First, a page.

Things are heating up!

Yesterday, we got to see something very different from the mellow whales we had been encountering for the past few days. We had been following a whale that Kristin had timed at staying down between 4-6 minutes between surfacing series, which is normal, but each time the whale came up again it was hundreds of meters away. This whale must have really been swimming hard! We were catching up to the whale, getting ready to catch a nice fluke I.D. and move on when we saw another blow not too far from the first. This was curious because it seemed like they were independently heading in the same direction. Then, out of nowhere, a third large adult whale surfaced with the other two! I didn’t think such a large creature would have been able to sneak up on us like that. At this point the three whale’s trajectories had all lined up. We looked ahead and quickly saw the blows of yet another group ahead.

The whales we were with began to charge their heads up out of the water and blowing powerfully as they raced towards the group. They even started trumpeting, a sound you might expect to be used as an effect in Jurassic Park.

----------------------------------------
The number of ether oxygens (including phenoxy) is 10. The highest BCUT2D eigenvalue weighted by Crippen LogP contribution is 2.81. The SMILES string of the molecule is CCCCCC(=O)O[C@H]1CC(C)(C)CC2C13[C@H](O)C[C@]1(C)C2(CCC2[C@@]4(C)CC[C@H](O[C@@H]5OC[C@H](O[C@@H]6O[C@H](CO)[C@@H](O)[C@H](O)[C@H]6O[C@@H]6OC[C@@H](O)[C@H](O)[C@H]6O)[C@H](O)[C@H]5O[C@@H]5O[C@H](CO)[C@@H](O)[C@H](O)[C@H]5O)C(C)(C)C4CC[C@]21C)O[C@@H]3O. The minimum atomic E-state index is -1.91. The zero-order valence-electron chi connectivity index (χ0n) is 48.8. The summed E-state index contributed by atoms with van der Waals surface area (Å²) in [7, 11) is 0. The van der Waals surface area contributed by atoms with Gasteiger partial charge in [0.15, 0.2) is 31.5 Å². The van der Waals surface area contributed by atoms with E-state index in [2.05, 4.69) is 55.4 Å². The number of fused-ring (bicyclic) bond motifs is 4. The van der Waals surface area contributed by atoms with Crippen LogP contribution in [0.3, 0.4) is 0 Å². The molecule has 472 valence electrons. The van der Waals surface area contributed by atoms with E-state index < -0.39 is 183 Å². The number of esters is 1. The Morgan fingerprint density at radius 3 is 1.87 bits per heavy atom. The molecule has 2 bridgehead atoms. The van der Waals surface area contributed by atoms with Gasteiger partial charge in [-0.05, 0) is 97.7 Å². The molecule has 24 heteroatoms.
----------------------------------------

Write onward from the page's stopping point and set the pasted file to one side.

They reached the other group and the race had ended but the energy did not die down. The whales were still breaching the surface, overlapping with each other while thrashing their flukes about.  One whale raised its entire pectoral fin out of the water, waved it around in the air, and then slammed it down. I couldn't believe how much control the whale had over its massive pectoral fin, something the size of a boats sail. Since the first whale that brought us to this scene the energy had been building. We believe this was a competitive group in which males are competing to mate with a female, so things understandably get a little tumultuous.

We had been following them for over two hours away from the island and out into deep stormy waters, which forced us to head back in. We did not get to see how this event concluded but it was very interesting to see the beginnings of it unfold. 

A group of charging humpback whales

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